Cost

There are warnings that digital monographs are not cheaper to produce than books. Clifford Lynch points out electronic monographs displace costs from the publishers to the scholar and site manager: "the economic dilemma of the monograph has not been solved, but only rearranged."3 The maturing of technology and software, the refinement of authoring tools and image viewers, and the development of other scalable models promise to reduce costs. Art history stands to benefit from the trailblazing organizations that found a sustainable e-publishing model by using a subscription-based distribution system and aggregating related material.

Preservation

The permanent preservation and access to digital materials is a major concern of scholars who regularly experience the complications of upgrading software and migrating data to new formats. The launch of Portico, an electronic archiving service supported by the Andrew W. Mellon Foundation, Itkaka, the Library of Congress and JSTOR, in 2005 offers a large-scale solution to this structural problem. As news of Portico’s work permeates the scholarly community, the question of preservation and permanent access will retreat, and migrating data will become a standard operation of cyberinfrastructure.4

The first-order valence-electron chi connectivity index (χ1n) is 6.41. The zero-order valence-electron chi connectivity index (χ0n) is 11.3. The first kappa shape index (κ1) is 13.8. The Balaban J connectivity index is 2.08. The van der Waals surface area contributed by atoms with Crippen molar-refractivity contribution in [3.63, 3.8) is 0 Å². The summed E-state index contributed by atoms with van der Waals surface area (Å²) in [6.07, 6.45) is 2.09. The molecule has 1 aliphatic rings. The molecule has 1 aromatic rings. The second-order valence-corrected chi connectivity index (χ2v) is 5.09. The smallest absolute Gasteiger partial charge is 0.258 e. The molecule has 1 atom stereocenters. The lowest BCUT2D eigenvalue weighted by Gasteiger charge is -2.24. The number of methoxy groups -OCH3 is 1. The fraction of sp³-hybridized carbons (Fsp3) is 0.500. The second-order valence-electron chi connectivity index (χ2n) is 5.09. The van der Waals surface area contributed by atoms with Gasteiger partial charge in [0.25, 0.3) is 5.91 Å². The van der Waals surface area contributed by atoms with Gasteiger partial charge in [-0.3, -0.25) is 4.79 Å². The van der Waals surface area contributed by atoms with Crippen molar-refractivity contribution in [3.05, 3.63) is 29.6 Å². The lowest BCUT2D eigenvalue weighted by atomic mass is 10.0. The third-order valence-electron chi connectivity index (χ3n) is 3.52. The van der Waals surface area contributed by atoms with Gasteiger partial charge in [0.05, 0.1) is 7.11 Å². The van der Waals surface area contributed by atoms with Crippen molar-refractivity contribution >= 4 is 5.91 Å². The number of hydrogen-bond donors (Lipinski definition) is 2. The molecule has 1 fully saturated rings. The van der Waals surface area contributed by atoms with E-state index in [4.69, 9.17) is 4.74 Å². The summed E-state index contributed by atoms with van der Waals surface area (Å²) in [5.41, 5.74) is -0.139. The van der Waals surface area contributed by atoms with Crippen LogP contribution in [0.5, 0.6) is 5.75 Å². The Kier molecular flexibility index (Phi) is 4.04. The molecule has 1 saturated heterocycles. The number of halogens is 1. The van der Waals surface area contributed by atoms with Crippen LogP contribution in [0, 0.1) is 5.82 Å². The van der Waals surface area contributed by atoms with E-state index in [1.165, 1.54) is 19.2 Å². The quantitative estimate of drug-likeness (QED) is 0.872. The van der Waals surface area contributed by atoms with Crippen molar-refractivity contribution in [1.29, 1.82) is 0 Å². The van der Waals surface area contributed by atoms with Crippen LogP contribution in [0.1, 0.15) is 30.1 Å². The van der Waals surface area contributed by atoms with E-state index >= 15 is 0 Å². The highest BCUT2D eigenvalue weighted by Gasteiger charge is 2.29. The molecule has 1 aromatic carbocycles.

Versioning and the Historiographic Record

Wikipedia’s model of collective authorship combined with the ease of revising digital files gives rise to a fear that the updating of content, or versioning, will blur the historiographic record and obscure the stance of a scholar at a given moment in time. Claims that electronic publication will nullify the concept of the author and integrity of the text, in an extreme variant of intertextuality, have a futuristic quality and suppose that technology determines outcomes. It is the case that scholars can determine applications of the medium that best serve their goals if they take charge of such efforts. Hypertext, as an example, is well suited to capture historiographical shifts and register disputes over dates, attributions, and interpretations.5